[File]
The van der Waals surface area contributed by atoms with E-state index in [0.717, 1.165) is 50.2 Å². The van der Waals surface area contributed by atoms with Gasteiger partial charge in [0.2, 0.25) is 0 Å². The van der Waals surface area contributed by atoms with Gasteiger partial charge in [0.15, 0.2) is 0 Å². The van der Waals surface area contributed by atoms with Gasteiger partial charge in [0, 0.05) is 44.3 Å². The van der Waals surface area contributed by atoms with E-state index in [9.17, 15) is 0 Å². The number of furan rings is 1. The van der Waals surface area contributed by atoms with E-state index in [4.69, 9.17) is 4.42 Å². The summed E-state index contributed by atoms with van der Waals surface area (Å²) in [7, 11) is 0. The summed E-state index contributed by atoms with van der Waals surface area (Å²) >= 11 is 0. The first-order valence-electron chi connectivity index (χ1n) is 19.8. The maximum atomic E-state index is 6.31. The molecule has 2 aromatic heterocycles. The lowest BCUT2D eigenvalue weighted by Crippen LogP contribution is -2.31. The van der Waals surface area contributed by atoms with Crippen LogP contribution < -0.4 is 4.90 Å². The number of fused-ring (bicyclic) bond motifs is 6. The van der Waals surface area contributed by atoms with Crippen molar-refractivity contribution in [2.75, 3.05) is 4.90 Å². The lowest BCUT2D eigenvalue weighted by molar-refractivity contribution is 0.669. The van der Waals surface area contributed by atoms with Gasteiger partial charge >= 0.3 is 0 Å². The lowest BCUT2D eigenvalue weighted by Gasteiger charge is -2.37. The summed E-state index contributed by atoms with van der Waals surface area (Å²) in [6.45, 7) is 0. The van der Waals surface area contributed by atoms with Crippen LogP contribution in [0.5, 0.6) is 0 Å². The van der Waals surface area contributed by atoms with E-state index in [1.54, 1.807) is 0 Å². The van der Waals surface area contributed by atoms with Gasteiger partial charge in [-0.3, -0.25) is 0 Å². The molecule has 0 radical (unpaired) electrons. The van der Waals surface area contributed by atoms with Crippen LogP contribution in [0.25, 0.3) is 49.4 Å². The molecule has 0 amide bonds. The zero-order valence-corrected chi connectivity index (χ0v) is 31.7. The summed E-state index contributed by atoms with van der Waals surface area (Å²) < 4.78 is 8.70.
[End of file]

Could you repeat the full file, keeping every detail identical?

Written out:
The van der Waals surface area contributed by atoms with E-state index in [0.717, 1.165) is 50.2 Å². The van der Waals surface area contributed by atoms with Gasteiger partial charge in [0.2, 0.25) is 0 Å². The van der Waals surface area contributed by atoms with Gasteiger partial charge in [0.15, 0.2) is 0 Å². The van der Waals surface area contributed by atoms with Gasteiger partial charge in [0, 0.05) is 44.3 Å². The van der Waals surface area contributed by atoms with E-state index in [9.17, 15) is 0 Å². The number of furan rings is 1. The van der Waals surface area contributed by atoms with E-state index in [4.69, 9.17) is 4.42 Å². The summed E-state index contributed by atoms with van der Waals surface area (Å²) in [7, 11) is 0. The summed E-state index contributed by atoms with van der Waals surface area (Å²) >= 11 is 0. The first-order valence-electron chi connectivity index (χ1n) is 19.8. The maximum atomic E-state index is 6.31. The molecule has 2 aromatic heterocycles. The lowest BCUT2D eigenvalue weighted by Crippen LogP contribution is -2.31. The van der Waals surface area contributed by atoms with Crippen LogP contribution < -0.4 is 4.90 Å². The number of fused-ring (bicyclic) bond motifs is 6. The van der Waals surface area contributed by atoms with Crippen molar-refractivity contribution in [2.75, 3.05) is 4.90 Å². The lowest BCUT2D eigenvalue weighted by molar-refractivity contribution is 0.669. The van der Waals surface area contributed by atoms with Gasteiger partial charge >= 0.3 is 0 Å². The lowest BCUT2D eigenvalue weighted by Gasteiger charge is -2.37. The summed E-state index contributed by atoms with van der Waals surface area (Å²) in [6.45, 7) is 0. The van der Waals surface area contributed by atoms with Crippen LogP contribution in [0.5, 0.6) is 0 Å². The van der Waals surface area contributed by atoms with E-state index in [1.54, 1.807) is 0 Å². The van der Waals surface area contributed by atoms with Gasteiger partial charge in [-0.3, -0.25) is 0 Å². The molecule has 0 radical (unpaired) electrons. The van der Waals surface area contributed by atoms with Crippen LogP contribution in [0.25, 0.3) is 49.4 Å². The molecule has 0 amide bonds. The zero-order valence-corrected chi connectivity index (χ0v) is 31.7. The summed E-state index contributed by atoms with van der Waals surface area (Å²) < 4.78 is 8.70.